When designing a new product with strict marketing deadlines, no one wants to be delayed by rules, regulations, and compliance standards. Such restrictions stunt creativity and lower team morale. But here’s the deal: your product isn’t going to market until it passes the compliance process.
You’re doing yourself a disservice if you operate in a reactionary manner – correcting problems found during process – rather than planning and preventing them during design. Ultimately, that reactionary process costs you time and money, and potentially negates any competitive advantage you may have held over your competition.
Gordon Hurst, the founder and CEO of MiCOM Labs, Inc., is an expert in wireless technology. Having been involved with product development and global regulatory compliance from both the manufacturing and testing perspectives for the last 25 years, Gordon knows the industry inside and out.
Over the next few weeks, Gordon will be delivering a series of 11 blog posts titled Designing for Compliance. This series will outline the benefits, procedures, risks, etc. of designing a product with compliance regulations integrated during design, rather than the typical afterthought.
Compliance can be used to accelerate time-to-market in wireless product development.
Consider Company A:
A well-known global wireless communications company, Company A, was ready to announce its new platform of radios for wireless network interconnection. The engineering was adept, producing a platform of products in multiple frequencies that featured innovations set to outperform similar equipment on the market. Projections from marketing determined that the product was a good year ahead of the competition. Plans were made to send each product to the lab for testing against product-specific standards for compliance certification. It was at this point that Company A learned that globally recognized standards did not yet address the product’s technology for spectrum use and efficiency. Testing could not begin until standards were revised. The company launched an aggressive lobbying of the standards bodies and eventually placed the product on the market—nine months later.
It is an understatement to say that today’s global market for electronics and communications products are competitive. Multiple suppliers are vying for opportunities. Simultaneously, product life cycles are shortening due to accelerated innovation with consumers wanting the latest and greatest. For businesses to succeed in this environment of compressed windows for revenue generation, it is as important to release products quickly as it is to deliver technical excellence.
As with Company A in the case study above, product compliance is often viewed as a project step occurring near the end of the product development process. As shown, however, the attention given to compliance issues early directly affects a company’s ability to meet schedules for timely product delivery.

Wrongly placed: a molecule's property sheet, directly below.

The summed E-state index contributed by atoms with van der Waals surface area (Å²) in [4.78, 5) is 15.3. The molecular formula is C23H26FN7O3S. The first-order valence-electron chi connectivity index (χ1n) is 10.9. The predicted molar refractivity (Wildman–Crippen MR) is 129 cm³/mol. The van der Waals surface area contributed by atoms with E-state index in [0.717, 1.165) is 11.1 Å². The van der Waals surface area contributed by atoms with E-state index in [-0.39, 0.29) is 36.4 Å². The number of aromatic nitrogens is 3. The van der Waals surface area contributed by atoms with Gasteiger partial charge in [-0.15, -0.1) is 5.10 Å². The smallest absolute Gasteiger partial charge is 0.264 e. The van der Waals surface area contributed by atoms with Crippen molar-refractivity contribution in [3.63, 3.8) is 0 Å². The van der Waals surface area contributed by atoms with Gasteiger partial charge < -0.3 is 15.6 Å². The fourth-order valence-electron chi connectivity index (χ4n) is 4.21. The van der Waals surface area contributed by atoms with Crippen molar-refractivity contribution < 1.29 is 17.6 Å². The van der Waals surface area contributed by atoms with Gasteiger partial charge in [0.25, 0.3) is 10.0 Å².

In addition, market surveillance inspections—the practice in many countries of performing random compliance checks on products being sold—are intensifying. Ensuring that products meet compliance standards throughout a product’s entire life cycle is essential.
Consider Company B:
Company B’s wireless system had completed a full suite of compliance testing and was certified in many countries. At some point during the system’s life cycle, an oscillator vendor decided to change a specification, introducing faster rise times. Engineers were delighted with the change, as component counts reduced and reliability increased. Management was similarly happy with the obvious cost reductions. The system change was implemented, and the product continued to ship globally. Some months later, however, a potential client discovered that harmonics generated as a result of the faster rise times caused the system to fail radiated emission limits. Needless to say, the potential client purchased equipment from the competition.
Situations such as those described in these brief case studies for Company A and Company B give evidence that it is imperative to understand, consider, work within, and plan for product compliance from the very earliest stages of product development and throughout the life of the product. Such devastating situations underscore the need for a design for compliance program, which would be implemented through an effective compliance management plan. These scenarios also emphasize that the compliance program must be an integral part of the product design cycle—not a separate or follow-along plan.
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